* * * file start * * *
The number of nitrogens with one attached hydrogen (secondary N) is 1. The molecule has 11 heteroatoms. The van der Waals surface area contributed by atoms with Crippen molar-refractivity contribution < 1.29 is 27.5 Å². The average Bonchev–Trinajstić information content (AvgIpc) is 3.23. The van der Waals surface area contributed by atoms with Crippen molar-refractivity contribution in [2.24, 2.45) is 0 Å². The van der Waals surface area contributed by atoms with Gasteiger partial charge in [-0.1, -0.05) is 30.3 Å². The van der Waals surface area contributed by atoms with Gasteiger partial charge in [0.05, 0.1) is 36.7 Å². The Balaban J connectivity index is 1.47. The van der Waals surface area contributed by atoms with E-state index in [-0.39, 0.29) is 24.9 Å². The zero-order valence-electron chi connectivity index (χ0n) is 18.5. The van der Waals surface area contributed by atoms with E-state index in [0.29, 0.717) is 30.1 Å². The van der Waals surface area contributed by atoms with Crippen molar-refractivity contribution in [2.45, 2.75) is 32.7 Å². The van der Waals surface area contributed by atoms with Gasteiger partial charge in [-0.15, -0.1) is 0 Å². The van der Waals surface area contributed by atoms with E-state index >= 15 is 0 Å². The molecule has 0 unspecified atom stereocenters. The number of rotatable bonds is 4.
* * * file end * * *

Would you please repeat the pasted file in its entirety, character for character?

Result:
The number of nitrogens with one attached hydrogen (secondary N) is 1. The molecule has 11 heteroatoms. The van der Waals surface area contributed by atoms with Crippen molar-refractivity contribution < 1.29 is 27.5 Å². The average Bonchev–Trinajstić information content (AvgIpc) is 3.23. The van der Waals surface area contributed by atoms with Crippen molar-refractivity contribution in [2.24, 2.45) is 0 Å². The van der Waals surface area contributed by atoms with Gasteiger partial charge in [-0.1, -0.05) is 30.3 Å². The van der Waals surface area contributed by atoms with Gasteiger partial charge in [0.05, 0.1) is 36.7 Å². The Balaban J connectivity index is 1.47. The van der Waals surface area contributed by atoms with E-state index in [-0.39, 0.29) is 24.9 Å². The zero-order valence-electron chi connectivity index (χ0n) is 18.5. The van der Waals surface area contributed by atoms with E-state index in [0.29, 0.717) is 30.1 Å². The van der Waals surface area contributed by atoms with Crippen molar-refractivity contribution in [2.45, 2.75) is 32.7 Å². The van der Waals surface area contributed by atoms with Gasteiger partial charge in [-0.15, -0.1) is 0 Å². The van der Waals surface area contributed by atoms with E-state index >= 15 is 0 Å². The molecule has 0 unspecified atom stereocenters. The number of rotatable bonds is 4.